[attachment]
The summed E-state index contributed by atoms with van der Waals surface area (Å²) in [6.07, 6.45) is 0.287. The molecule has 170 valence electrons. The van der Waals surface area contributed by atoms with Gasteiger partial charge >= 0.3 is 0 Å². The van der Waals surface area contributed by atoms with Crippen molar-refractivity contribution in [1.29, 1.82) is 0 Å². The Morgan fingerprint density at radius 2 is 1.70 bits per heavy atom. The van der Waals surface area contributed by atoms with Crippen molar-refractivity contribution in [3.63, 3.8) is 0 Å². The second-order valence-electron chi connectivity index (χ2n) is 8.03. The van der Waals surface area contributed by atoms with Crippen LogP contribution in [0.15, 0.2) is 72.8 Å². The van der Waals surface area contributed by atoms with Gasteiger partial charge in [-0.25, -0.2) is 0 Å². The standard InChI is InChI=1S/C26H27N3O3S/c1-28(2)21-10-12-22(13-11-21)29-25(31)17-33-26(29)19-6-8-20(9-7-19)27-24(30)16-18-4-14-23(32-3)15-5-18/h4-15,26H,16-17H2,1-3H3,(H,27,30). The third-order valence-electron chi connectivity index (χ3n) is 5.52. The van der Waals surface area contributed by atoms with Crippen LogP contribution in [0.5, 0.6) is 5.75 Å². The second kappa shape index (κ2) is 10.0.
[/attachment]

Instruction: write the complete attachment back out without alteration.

The summed E-state index contributed by atoms with van der Waals surface area (Å²) in [6.07, 6.45) is 0.287. The molecule has 170 valence electrons. The van der Waals surface area contributed by atoms with Gasteiger partial charge >= 0.3 is 0 Å². The van der Waals surface area contributed by atoms with Crippen molar-refractivity contribution in [1.29, 1.82) is 0 Å². The Morgan fingerprint density at radius 2 is 1.70 bits per heavy atom. The van der Waals surface area contributed by atoms with Crippen molar-refractivity contribution in [3.63, 3.8) is 0 Å². The second-order valence-electron chi connectivity index (χ2n) is 8.03. The van der Waals surface area contributed by atoms with Crippen LogP contribution in [0.15, 0.2) is 72.8 Å². The van der Waals surface area contributed by atoms with Gasteiger partial charge in [-0.25, -0.2) is 0 Å². The standard InChI is InChI=1S/C26H27N3O3S/c1-28(2)21-10-12-22(13-11-21)29-25(31)17-33-26(29)19-6-8-20(9-7-19)27-24(30)16-18-4-14-23(32-3)15-5-18/h4-15,26H,16-17H2,1-3H3,(H,27,30). The third-order valence-electron chi connectivity index (χ3n) is 5.52. The van der Waals surface area contributed by atoms with Crippen LogP contribution in [0.5, 0.6) is 5.75 Å². The second kappa shape index (κ2) is 10.0.